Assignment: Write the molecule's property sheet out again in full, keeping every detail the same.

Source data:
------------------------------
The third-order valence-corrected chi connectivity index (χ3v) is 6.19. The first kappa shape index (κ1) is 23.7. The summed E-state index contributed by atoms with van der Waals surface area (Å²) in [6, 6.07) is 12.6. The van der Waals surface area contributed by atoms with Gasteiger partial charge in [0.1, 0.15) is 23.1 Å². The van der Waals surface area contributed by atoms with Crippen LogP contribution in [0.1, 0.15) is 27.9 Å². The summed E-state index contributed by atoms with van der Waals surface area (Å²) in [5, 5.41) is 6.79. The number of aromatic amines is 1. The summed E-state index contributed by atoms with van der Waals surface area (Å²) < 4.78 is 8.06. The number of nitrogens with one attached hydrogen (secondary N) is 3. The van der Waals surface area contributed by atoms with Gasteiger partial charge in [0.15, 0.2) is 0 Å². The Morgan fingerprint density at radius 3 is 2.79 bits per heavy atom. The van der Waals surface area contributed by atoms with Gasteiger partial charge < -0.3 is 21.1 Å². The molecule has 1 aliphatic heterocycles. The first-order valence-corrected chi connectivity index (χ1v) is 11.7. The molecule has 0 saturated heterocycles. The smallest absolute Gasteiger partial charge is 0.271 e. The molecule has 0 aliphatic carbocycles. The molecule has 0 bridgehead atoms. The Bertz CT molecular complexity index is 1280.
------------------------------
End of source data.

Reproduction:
The third-order valence-corrected chi connectivity index (χ3v) is 6.19. The first kappa shape index (κ1) is 23.7. The summed E-state index contributed by atoms with van der Waals surface area (Å²) in [6, 6.07) is 12.6. The van der Waals surface area contributed by atoms with Gasteiger partial charge in [0.1, 0.15) is 23.1 Å². The van der Waals surface area contributed by atoms with Crippen LogP contribution in [0.1, 0.15) is 27.9 Å². The summed E-state index contributed by atoms with van der Waals surface area (Å²) in [5, 5.41) is 6.79. The number of aromatic amines is 1. The summed E-state index contributed by atoms with van der Waals surface area (Å²) < 4.78 is 8.06. The number of nitrogens with one attached hydrogen (secondary N) is 3. The van der Waals surface area contributed by atoms with Gasteiger partial charge in [0.15, 0.2) is 0 Å². The Morgan fingerprint density at radius 3 is 2.79 bits per heavy atom. The van der Waals surface area contributed by atoms with Gasteiger partial charge < -0.3 is 21.1 Å². The molecule has 1 aliphatic heterocycles. The first-order valence-corrected chi connectivity index (χ1v) is 11.7. The molecule has 0 saturated heterocycles. The smallest absolute Gasteiger partial charge is 0.271 e. The molecule has 0 aliphatic carbocycles. The molecule has 0 bridgehead atoms. The Bertz CT molecular complexity index is 1280.